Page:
Tag Archives: Ian McKellen

The Hobbit : The Desolation of Smaug (2013) Film Review

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I was pleasantly surprised by The Hobbit: An Unexpected Journey and so I looked forward to getting this out of the DVD shop. I enjoyed it. The group continue on their journey, there is a dragon, there is lots of running and fighting and it’s good. I liked it a lot. I kind of want the journey to be over now, though. I know that there are financial reasons for releasing them one per year, but I don’t like waiting. It builds anticipation but it also builds apathy.

The Hobbit : The Desolation of Smaug was nominated for Oscars for Best Achievement in Sound Mixing, Best Achievement in Visual Effects and Best Achievement in Sound Editing.

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X-Men: The Last Stand (2006) Film Review

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The mutants are out, the whole world knows about them. Then someone comes up with a cure (source from a mutant whose power is that he strips people of their powers) and there is outrage. Some mutants want the cure and to be normal, but there is also the sinister side of things – the government will force the cure on the mutants. Plus, it will be weaponised. Oh, and the good chick who died at the end of the last film? She’s not dead. But she’s evil. Awesome.

I quite liked this film, although I didn’t like Wolverine’s attempts to be cheeky. He is brooding and, for once, I like that brooding. Don’t make him have snappy one-liners and the like. Just don’t. Oh, and there was a guy with amazing wings. Oh, and finally, how is this the last stand when there are more films to come? Stupid title for a film.

 

 

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X2 (2003) Film Review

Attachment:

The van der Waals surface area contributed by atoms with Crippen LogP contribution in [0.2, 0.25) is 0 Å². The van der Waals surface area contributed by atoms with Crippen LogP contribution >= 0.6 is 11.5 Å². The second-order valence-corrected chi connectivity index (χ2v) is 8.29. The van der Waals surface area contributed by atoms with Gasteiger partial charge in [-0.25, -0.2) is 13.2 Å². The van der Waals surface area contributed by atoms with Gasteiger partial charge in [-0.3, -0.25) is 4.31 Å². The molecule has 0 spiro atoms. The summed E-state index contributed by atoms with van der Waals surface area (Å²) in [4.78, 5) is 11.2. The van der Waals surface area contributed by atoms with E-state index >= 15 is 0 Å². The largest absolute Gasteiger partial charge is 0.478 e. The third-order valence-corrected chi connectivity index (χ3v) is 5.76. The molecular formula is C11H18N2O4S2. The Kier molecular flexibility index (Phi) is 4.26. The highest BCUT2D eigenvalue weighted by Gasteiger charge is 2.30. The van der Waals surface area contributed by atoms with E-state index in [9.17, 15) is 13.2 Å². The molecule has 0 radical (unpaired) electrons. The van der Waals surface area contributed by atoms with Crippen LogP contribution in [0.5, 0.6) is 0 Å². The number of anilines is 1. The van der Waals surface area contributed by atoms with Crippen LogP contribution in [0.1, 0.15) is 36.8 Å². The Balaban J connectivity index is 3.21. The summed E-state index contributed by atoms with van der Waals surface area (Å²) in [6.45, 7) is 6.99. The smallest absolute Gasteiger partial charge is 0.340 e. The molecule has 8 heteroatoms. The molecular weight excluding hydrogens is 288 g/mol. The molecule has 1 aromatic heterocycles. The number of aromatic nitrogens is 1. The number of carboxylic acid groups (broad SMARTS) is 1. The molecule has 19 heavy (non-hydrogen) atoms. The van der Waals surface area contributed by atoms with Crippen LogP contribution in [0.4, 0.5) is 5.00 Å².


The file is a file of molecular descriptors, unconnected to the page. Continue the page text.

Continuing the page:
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Magneto (Ian McKellen) is in prison, a plastic prison that he can’t control the metal bits and pieces. Stryker (Brian Cox) has turned up, a military guy who, as it happens, wants to destroy all of the mutants. He goes after Charles Xavier (Patrick Stewart) and his school and it is all on.

Heaps of explosions, fighting, supernatural stuff, and yet I was a bit bored. There were certainly part that were most impressive, but whatever. But everything was made better by the presence of Alan Cumming. Let’s face it, he can make anything better.

 

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X-Men (2000) Film Review

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There’s a girl, Rogue (Anna Paquin) who drains people of life, and mutants of their power. And a guy, Wolverine (Hugh Jackman) who has a skeleton made of a weird metal called Adamantium and has claws and can’t get hurt. They go to a school run by Professor Charles Xavier (Patrick Stewart) with tutors including Storm (Halle Berry), Jean Grey (Famke Janssen) and Cyclops (James Marsden). But, because it is a superhero film, there are the bad guys: leader Magneto (Ian McKellen), Sabretooth (Tyler Mane), Toad (Ray Park) and Mystique (Rebecca Romijn). And politics. And taking over the world. And some running and explosions.

Yup, I liked it, although perhaps it was just knowing that it is part of a series of films that made it feel like an extended television episode. Even though things were full on and exciting and life threatening and all of that, I didn’t really fire up on it. I quite liked Wolverine, loved Xavier and Magneto, Mystique was pretty awesome. Wasn’t much of a fan of the other characters, and found Cyclops just really annoying… I can’t tell if it was just because his character was treated as a main character yet portrayed in a very two-dimensional manner or if it was just because I couldn’t see his eyes. I wanted to like it more than I did. But, as always, I will keep watching. I’ve heard the more recent films are pretty darned fabulous.